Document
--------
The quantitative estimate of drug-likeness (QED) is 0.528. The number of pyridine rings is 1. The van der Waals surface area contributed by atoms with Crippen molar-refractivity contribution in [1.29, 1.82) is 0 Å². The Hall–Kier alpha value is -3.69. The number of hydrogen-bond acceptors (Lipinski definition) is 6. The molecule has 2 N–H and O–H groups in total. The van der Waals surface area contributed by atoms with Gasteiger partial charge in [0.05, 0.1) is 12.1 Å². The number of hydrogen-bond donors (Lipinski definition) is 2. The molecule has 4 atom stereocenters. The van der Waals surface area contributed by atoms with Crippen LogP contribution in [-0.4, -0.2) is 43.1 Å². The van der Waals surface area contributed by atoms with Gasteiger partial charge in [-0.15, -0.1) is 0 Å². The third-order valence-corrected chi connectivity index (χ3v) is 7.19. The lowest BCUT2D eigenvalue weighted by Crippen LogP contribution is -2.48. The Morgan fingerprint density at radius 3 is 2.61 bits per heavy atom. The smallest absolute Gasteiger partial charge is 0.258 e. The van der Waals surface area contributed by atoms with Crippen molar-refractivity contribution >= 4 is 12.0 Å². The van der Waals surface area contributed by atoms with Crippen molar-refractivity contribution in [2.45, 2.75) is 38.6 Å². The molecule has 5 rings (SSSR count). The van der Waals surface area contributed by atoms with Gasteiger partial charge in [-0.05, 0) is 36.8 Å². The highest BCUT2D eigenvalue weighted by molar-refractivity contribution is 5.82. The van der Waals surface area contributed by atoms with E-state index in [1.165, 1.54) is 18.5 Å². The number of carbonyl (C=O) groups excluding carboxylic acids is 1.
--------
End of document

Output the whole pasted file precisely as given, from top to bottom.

The quantitative estimate of drug-likeness (QED) is 0.528. The number of pyridine rings is 1. The van der Waals surface area contributed by atoms with Crippen molar-refractivity contribution in [1.29, 1.82) is 0 Å². The Hall–Kier alpha value is -3.69. The number of hydrogen-bond acceptors (Lipinski definition) is 6. The molecule has 2 N–H and O–H groups in total. The van der Waals surface area contributed by atoms with Gasteiger partial charge in [0.05, 0.1) is 12.1 Å². The number of hydrogen-bond donors (Lipinski definition) is 2. The molecule has 4 atom stereocenters. The van der Waals surface area contributed by atoms with Crippen LogP contribution in [-0.4, -0.2) is 43.1 Å². The van der Waals surface area contributed by atoms with Gasteiger partial charge in [-0.15, -0.1) is 0 Å². The third-order valence-corrected chi connectivity index (χ3v) is 7.19. The lowest BCUT2D eigenvalue weighted by Crippen LogP contribution is -2.48. The Morgan fingerprint density at radius 3 is 2.61 bits per heavy atom. The smallest absolute Gasteiger partial charge is 0.258 e. The van der Waals surface area contributed by atoms with Crippen molar-refractivity contribution >= 4 is 12.0 Å². The van der Waals surface area contributed by atoms with Crippen molar-refractivity contribution in [2.45, 2.75) is 38.6 Å². The molecule has 5 rings (SSSR count). The van der Waals surface area contributed by atoms with Gasteiger partial charge in [-0.05, 0) is 36.8 Å². The highest BCUT2D eigenvalue weighted by molar-refractivity contribution is 5.82. The van der Waals surface area contributed by atoms with E-state index in [1.165, 1.54) is 18.5 Å². The number of carbonyl (C=O) groups excluding carboxylic acids is 1.